By SUSAN EYER
I love my butterflies bush and so do the butterflies You do not cut it back until in the spring . just be sure to cut it way back before it starts to bud.
We have several in our Scottish garden and they make it through the harshest winters in great shape. Last winter we had a heavy snow pack from late November through the middle of February. You had to know those bushes were out there because they were completely covered by snow and you couldn't see them for all the snow.
But this spring they bloomed beautifully for the butterflies and bees:) I had to trim them back two or three times over spring and summer to keep them from taking over the front gardens because they got so tall, lol!
Connie1 is spot-on that you do not prune this particular plant before winter, because pruning this plant stimulates new growth that won't have time to harden off before winter, and the resulting damage to the plant might kill it. Not all plants are like this, some should be pruned before winter, it's always a good idea to check first-your local extension office will be a good source of knowledge.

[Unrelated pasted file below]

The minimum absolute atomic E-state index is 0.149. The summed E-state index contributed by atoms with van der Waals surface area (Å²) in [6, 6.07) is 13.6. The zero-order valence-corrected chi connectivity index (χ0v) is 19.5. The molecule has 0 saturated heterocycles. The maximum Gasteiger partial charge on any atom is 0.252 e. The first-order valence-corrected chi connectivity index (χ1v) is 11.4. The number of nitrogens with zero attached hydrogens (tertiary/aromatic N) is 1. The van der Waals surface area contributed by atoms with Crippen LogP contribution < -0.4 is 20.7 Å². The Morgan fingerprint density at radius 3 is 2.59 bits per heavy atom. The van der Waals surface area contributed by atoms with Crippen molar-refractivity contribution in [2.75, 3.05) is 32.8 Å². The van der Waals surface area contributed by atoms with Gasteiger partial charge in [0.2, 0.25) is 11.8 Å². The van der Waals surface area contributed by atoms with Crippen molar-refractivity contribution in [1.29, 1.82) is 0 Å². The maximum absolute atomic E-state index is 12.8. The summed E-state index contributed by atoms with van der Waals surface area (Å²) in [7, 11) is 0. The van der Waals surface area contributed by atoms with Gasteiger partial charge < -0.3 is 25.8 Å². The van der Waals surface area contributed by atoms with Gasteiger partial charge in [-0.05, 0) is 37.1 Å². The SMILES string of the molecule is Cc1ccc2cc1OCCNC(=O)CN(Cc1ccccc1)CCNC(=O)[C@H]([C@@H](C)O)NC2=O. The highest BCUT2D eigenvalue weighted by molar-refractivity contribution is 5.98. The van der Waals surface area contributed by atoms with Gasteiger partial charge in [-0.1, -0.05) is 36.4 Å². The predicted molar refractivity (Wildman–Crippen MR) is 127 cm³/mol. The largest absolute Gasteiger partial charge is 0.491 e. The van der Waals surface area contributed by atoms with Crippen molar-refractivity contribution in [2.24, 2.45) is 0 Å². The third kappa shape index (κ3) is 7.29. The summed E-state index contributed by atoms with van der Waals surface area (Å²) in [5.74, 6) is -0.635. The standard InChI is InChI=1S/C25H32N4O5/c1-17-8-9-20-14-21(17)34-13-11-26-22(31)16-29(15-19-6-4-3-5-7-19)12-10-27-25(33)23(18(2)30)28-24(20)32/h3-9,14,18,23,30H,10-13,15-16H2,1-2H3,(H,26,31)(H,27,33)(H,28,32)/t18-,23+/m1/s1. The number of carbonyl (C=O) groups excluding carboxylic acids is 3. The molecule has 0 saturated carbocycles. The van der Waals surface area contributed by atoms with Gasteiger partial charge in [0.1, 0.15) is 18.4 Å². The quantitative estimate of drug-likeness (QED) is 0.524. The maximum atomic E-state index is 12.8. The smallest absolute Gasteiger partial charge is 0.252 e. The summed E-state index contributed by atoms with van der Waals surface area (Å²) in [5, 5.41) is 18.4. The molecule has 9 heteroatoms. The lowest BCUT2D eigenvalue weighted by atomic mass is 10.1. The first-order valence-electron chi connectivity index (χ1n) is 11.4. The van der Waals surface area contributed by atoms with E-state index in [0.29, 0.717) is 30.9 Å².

Next spring trim it to the height you want, and don't be afraid to trim it back again during the growth and flowering season to keep it in line. Do the last trim on it about two months from your first expected frost to keep it healthy for the next season.
Of course, as with any plant, pruning out dead or damaged plant parts can and should be done anytime you see it. Likewise crossing branches, which cause wounds in the stems/branches and can damage the plant making it susceptible to further injury and death.
Great advice! I would add one more piece of information. Butterfly bushes are hollow stem plants. One should never prune hollow stem bushes in the fall because the exposed hollow stems will fill with water and then during the winter months that water will freeze. The resulting damage can and will kill the plant.
I would also add besides bees and butterflies loving these bushes-humming birds love to eat the nectar too. In fact hummingbirds will feel comfortable enough they will sit in the branches for long periods of time even preening themselves while visiting.
I removed all my mulch and put down a weed block and river rocks. How do I cover the root ball for the coming winter months with snow coming? Should I use fabric around the base instead of mulch?